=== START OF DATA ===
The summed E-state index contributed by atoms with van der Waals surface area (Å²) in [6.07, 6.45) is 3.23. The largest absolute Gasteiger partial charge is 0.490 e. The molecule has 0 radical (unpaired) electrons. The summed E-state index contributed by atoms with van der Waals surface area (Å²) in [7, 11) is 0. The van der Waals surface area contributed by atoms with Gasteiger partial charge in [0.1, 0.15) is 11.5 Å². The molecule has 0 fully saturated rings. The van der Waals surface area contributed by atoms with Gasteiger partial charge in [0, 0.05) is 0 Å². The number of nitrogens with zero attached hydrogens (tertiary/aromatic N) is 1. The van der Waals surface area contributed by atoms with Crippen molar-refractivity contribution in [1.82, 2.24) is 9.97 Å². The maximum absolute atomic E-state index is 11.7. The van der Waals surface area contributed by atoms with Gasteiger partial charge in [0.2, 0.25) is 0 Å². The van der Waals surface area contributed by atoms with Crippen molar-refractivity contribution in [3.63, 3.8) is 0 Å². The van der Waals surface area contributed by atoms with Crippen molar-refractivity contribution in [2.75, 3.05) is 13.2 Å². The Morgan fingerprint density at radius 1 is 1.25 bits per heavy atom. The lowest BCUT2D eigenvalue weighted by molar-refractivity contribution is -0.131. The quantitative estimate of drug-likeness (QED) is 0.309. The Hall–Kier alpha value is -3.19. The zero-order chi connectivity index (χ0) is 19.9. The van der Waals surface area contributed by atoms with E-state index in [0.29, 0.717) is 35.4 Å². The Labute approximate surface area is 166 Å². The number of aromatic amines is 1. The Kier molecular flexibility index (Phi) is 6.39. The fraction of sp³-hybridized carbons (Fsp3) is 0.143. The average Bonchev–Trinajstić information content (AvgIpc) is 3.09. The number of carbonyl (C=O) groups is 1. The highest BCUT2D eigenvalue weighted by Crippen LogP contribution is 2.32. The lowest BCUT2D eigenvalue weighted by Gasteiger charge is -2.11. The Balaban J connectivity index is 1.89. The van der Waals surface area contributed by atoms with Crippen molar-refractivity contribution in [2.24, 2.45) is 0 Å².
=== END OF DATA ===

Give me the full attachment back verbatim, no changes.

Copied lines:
The summed E-state index contributed by atoms with van der Waals surface area (Å²) in [6.07, 6.45) is 3.23. The largest absolute Gasteiger partial charge is 0.490 e. The molecule has 0 radical (unpaired) electrons. The summed E-state index contributed by atoms with van der Waals surface area (Å²) in [7, 11) is 0. The van der Waals surface area contributed by atoms with Gasteiger partial charge in [0.1, 0.15) is 11.5 Å². The molecule has 0 fully saturated rings. The van der Waals surface area contributed by atoms with Gasteiger partial charge in [0, 0.05) is 0 Å². The number of nitrogens with zero attached hydrogens (tertiary/aromatic N) is 1. The van der Waals surface area contributed by atoms with Crippen molar-refractivity contribution in [1.82, 2.24) is 9.97 Å². The maximum absolute atomic E-state index is 11.7. The van der Waals surface area contributed by atoms with Gasteiger partial charge in [0.2, 0.25) is 0 Å². The van der Waals surface area contributed by atoms with Crippen molar-refractivity contribution in [3.63, 3.8) is 0 Å². The van der Waals surface area contributed by atoms with Crippen molar-refractivity contribution in [2.75, 3.05) is 13.2 Å². The Morgan fingerprint density at radius 1 is 1.25 bits per heavy atom. The lowest BCUT2D eigenvalue weighted by molar-refractivity contribution is -0.131. The quantitative estimate of drug-likeness (QED) is 0.309. The Hall–Kier alpha value is -3.19. The zero-order chi connectivity index (χ0) is 19.9. The van der Waals surface area contributed by atoms with E-state index in [0.29, 0.717) is 35.4 Å². The Labute approximate surface area is 166 Å². The number of aromatic amines is 1. The Kier molecular flexibility index (Phi) is 6.39. The fraction of sp³-hybridized carbons (Fsp3) is 0.143. The average Bonchev–Trinajstić information content (AvgIpc) is 3.09. The number of carbonyl (C=O) groups is 1. The highest BCUT2D eigenvalue weighted by Crippen LogP contribution is 2.32. The lowest BCUT2D eigenvalue weighted by Gasteiger charge is -2.11. The Balaban J connectivity index is 1.89. The van der Waals surface area contributed by atoms with Crippen molar-refractivity contribution in [2.24, 2.45) is 0 Å².